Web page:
The visualisation obtained using a facet_wrap() function shows that:

  • The average age of Nobel Prize laureates in Physics has been growing noticeably over time but is still the category with the lowest mean.
  • A similar tendency can be identified for Chemistry, Medicine, Literature and Economics Nobel Prizes, despite the trend line slope varying across categories and not being as clear in some of these.
  • The Nobel Peace Prize category is the only one for which the average age has been decreasing over time.

3. Has the proportion of winners (by gender) changed across categories over time? Could these changes be connected with major political/social factors?

If you have been so brave (…or curious) to reach this point of the tutorial, the aim of the last visualisation is to explore how the proportion of male and female laureates has changed across categories over time. To create this plot, the now well known geom_point() has been used in combination with facet_grid(). I took advantage of the latter function to facet into rows based on Category:

This plot is particularly powerful in highlighting a large number of details about the Nobel Prize winners and the historical relationship between genders, and in particular that:

  • All the 27 Nobel Prizes assigned to an Organisation, fall in the Nobel Peace Prize category. The dataset contains 24 unique Organisations, of which 3 have been awarded twice.
  • Apart from the Organisations, 856 prizes were assigned to (853 unique) males and 52 to (51 unique) females. Marie Curie was the first woman to be awarded in 1903 (Physics Prize) and the only woman to be awarded twice. The number of female laureates has grown noticeably after 1975 (in 2009 out of 13 winners, 5 were women), although it remains the case that a large majority of prizes are awarded to men.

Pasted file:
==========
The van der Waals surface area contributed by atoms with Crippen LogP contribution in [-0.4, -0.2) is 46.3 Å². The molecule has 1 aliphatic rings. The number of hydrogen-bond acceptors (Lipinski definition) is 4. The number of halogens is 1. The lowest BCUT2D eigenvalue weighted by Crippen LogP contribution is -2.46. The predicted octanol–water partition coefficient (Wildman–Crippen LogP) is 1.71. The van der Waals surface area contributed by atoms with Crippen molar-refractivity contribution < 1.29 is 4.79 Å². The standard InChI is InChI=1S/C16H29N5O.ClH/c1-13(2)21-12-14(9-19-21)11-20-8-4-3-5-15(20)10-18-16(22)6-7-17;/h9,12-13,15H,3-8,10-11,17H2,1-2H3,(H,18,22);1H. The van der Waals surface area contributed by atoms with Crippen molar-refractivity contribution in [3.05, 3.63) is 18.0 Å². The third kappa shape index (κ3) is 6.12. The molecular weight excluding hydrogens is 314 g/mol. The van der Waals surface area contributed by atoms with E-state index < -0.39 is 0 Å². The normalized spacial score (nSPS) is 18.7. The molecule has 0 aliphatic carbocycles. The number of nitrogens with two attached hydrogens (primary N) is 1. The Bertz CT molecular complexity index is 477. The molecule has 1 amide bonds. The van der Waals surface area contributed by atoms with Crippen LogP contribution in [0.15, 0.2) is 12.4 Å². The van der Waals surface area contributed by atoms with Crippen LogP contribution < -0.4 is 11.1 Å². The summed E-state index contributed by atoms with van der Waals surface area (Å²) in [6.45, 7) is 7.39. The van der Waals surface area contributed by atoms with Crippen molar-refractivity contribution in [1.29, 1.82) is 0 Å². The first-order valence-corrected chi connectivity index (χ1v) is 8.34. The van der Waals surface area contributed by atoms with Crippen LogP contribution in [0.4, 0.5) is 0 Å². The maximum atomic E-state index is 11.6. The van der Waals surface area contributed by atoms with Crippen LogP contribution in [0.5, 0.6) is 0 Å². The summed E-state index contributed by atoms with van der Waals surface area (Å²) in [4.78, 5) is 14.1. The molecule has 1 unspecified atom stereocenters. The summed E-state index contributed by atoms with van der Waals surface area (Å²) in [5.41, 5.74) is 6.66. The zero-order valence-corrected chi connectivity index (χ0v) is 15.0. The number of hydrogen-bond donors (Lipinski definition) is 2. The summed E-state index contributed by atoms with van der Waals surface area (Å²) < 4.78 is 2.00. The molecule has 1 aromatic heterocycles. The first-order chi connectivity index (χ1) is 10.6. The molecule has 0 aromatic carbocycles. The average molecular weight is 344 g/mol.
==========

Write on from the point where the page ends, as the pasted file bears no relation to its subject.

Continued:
• So far, women seem more likely to be awarded prizes in the Peace, Literature and Medicine fields, categories in which fall 43 out of 52 Nobel Prizes (82.7%) for women, followed by Chemistry, Physics and Economics (where there is a sole female laureate).
  • The Nobel prize in Economic Sciences was only created in 1968 and assigned in 1969 for the first time.
  • There are some years when the Nobel Prizes have not been awarded for some or all the categories and as expected, most of them during World War I (1914-1918) and II (1939-1945). Because of this, the Nobel Peace Prize has been the most affected, as it remained unassigned on 19 occasions.


In this tutorial, I have shown how easy and convenient it is to load, manipulate and visualise data using R (particularly if you think that this software environment is open source!). For this scope, I have used the Nobel Prize winners dataset that has been first read as a csv file, exploiting the standard R functions or alternatively queried from a MySQL database using DBI package capabilities. After that, dplyr verbs (select, filter, group by, arrange, summarize) have been applied to manipulate the dataset, readying it to be visualised with ggplot2.

Ggplot2 (basic) syntax takes advantage of layering (data + aesthetics + geometries) to generate appealing plots quickly and effectively. It could be a powerful solution to explore large datasets for many data driven businesses that, like Marketinvoice, use a number of BI and data analysis tools to meet their need for valuable insights.

If you’d like to leave your feedback about this tutorial get in touch with me by emailing